January 29, 2019
Carson City, NV – Today, Nevada Attorney General Aaron D. Ford warns consumers to be alert when purchasing tickets from a reseller or for events advertised online. Recently, event-related scams are on the rise, and Nevada’s popularity as a tourist destination makes it a prime target for selling fake events and counterfeit tickets.
“My office strives to protect every Nevadan from scammers,” said AG Ford. “I encourage consumers to think carefully about any opportunity that sounds too good to be true. If you notice suspicious activity or fall victim to a ticket reseller or event scam, my office wants to hear from you.”
Scammers use social media platforms and websites that appear legitimate to advertise events that they never intend to host. Generally, these events are advertised on the Internet and through social media as a cultural festival, running event, or food carnival, complete with a description of the event, its date, time and venue. Attendees are often offered the option of purchasing tickets that are printable at home, and on the day of the event, arrive at the supposed venue only to realize they have been scammed. Purchasers are left with a useless ticket and without any option of a refund.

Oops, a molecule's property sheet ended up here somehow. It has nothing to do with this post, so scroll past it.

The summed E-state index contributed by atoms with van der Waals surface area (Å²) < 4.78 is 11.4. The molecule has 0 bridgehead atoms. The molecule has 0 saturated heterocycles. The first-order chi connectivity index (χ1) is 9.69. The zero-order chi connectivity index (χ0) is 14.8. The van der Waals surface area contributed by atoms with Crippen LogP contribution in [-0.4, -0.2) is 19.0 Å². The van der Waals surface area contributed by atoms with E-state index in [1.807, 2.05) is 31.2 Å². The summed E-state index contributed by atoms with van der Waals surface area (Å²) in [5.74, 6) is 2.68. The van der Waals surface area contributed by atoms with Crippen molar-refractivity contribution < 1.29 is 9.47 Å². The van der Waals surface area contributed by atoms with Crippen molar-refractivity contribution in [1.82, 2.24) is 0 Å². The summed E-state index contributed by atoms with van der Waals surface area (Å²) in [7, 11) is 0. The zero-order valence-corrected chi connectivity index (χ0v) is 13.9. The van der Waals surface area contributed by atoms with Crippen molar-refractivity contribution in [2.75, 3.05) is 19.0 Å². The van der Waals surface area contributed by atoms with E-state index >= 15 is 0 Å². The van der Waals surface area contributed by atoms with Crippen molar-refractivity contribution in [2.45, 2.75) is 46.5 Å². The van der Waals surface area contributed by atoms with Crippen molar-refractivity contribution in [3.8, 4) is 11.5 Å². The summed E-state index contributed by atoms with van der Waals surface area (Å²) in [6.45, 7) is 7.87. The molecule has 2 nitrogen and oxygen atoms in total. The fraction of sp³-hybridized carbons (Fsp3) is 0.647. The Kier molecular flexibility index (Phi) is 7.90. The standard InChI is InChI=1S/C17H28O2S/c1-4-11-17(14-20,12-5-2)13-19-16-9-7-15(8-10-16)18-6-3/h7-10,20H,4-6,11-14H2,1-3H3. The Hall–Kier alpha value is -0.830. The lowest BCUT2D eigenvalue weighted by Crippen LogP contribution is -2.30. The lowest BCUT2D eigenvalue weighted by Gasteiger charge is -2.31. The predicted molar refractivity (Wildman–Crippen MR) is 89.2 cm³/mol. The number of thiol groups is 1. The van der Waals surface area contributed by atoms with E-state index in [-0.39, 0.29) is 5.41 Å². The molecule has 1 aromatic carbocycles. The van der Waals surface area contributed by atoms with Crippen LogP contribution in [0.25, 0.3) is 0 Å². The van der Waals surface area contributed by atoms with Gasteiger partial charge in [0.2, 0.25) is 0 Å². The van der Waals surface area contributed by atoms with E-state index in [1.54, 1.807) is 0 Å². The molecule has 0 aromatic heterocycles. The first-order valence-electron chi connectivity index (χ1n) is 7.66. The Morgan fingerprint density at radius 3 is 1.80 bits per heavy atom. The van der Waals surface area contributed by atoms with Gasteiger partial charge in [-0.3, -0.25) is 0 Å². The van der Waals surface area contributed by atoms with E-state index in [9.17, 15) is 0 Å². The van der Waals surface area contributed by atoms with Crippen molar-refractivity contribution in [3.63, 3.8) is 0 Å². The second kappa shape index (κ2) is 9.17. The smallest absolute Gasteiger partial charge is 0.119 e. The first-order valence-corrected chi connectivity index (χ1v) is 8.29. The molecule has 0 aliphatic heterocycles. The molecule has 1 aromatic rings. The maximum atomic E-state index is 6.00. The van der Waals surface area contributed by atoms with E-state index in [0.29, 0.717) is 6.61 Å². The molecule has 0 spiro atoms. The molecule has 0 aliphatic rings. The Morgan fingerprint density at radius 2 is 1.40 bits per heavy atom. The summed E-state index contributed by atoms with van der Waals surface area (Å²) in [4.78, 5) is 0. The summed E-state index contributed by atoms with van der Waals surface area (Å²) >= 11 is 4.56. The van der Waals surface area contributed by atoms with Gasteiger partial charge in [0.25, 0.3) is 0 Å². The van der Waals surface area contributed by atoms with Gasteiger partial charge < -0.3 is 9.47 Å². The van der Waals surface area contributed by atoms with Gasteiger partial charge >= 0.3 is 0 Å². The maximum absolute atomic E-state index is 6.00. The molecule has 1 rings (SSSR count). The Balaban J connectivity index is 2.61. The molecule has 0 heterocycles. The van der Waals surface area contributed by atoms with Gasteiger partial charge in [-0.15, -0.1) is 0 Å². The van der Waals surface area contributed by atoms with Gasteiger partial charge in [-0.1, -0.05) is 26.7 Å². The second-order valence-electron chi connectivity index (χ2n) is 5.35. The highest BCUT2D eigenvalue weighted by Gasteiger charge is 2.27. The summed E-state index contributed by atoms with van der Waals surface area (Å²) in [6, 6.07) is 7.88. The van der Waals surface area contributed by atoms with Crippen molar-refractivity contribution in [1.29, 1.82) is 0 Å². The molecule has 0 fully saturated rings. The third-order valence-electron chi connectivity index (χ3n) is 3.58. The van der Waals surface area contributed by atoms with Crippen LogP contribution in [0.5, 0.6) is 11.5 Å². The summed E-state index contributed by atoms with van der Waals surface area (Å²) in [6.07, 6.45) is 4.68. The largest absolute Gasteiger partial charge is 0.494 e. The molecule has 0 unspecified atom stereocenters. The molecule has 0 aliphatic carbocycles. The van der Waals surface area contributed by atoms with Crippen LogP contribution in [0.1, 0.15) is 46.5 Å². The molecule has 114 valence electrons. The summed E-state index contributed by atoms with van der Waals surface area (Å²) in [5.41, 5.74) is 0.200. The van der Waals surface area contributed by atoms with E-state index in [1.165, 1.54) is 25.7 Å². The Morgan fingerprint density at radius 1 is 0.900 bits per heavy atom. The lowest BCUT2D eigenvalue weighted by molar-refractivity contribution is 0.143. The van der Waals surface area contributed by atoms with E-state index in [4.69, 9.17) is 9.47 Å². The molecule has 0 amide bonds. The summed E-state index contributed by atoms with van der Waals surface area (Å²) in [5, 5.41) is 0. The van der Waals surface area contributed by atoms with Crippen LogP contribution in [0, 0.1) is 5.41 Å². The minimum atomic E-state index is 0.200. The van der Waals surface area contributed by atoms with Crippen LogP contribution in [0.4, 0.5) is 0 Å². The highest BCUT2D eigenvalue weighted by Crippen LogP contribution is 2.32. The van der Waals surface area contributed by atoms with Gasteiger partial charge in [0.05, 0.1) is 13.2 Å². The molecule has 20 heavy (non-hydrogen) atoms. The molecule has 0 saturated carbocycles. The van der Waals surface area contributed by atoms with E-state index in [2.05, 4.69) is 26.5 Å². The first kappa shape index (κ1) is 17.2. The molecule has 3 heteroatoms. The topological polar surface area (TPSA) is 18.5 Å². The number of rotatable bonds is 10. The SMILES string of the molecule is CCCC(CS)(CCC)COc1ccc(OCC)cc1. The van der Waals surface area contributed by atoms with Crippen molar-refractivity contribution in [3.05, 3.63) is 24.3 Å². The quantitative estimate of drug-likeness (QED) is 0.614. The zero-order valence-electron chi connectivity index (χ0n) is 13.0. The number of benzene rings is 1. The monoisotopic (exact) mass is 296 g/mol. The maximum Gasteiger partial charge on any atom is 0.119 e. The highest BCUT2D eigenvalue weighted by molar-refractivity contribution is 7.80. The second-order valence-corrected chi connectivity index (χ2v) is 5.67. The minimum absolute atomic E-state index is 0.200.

Recognizing a scam is the first step to avoid being victimized. Before purchasing tickets for an event advertised online, consumers should research the company purportedly hosting the event. Conduct an Internet search to determine if the company has put on any events in the past and to review consumer comments. Pay close attention to whether consumers have posted complaints about not receiving refunds or attending an event that did not exist or was less than advertised. If the event is only advertised on social media, look for links to an independent website or event phone number. Be wary of first-time events that require you to purchase tickets only in advance.
With the vast number of high-profile shows and sporting events in Nevada, consumers should also be wary of counterfeit or duplicate tickets. Counterfeit tickets are not always
easy to spot. As with fake events, consumers should also take care to do research before purchasing tickets for events from a non-primary vendor.
The Office of the Nevada Attorney General suggests the following additional tips to avoid being scammed:
- Whenever possible, use a credit card to pay for any event ticket. Using a credit card may afford you the option of stopping payment or requesting a refund through your credit card company. With cash, there is no way to get your money back.
- Avoid purchasing tickets from any vendor asking you to pay by wire transfer or a pre-paid card.
- Strive to use the venue’s physical or online vendor to purchase tickets for any event. Purchasing tickets through an unfamiliar or unofficial website or platform should be avoided.
- When purchasing secondary sales tickets, only do so from sellers that are advertised on the venue’s website. The secondary seller should disclose to purchasers clear details and terms about the transaction and refund policy.
- Ensure you are provided with the location of your seat(s) represented by your purchased tickets, as well as when the tickets will ship or be available for pick up.
Consumers who believe they have been a victim of a fake event or counterfeit ticket scam may file a complaint with the Office of the Nevada Attorney General here.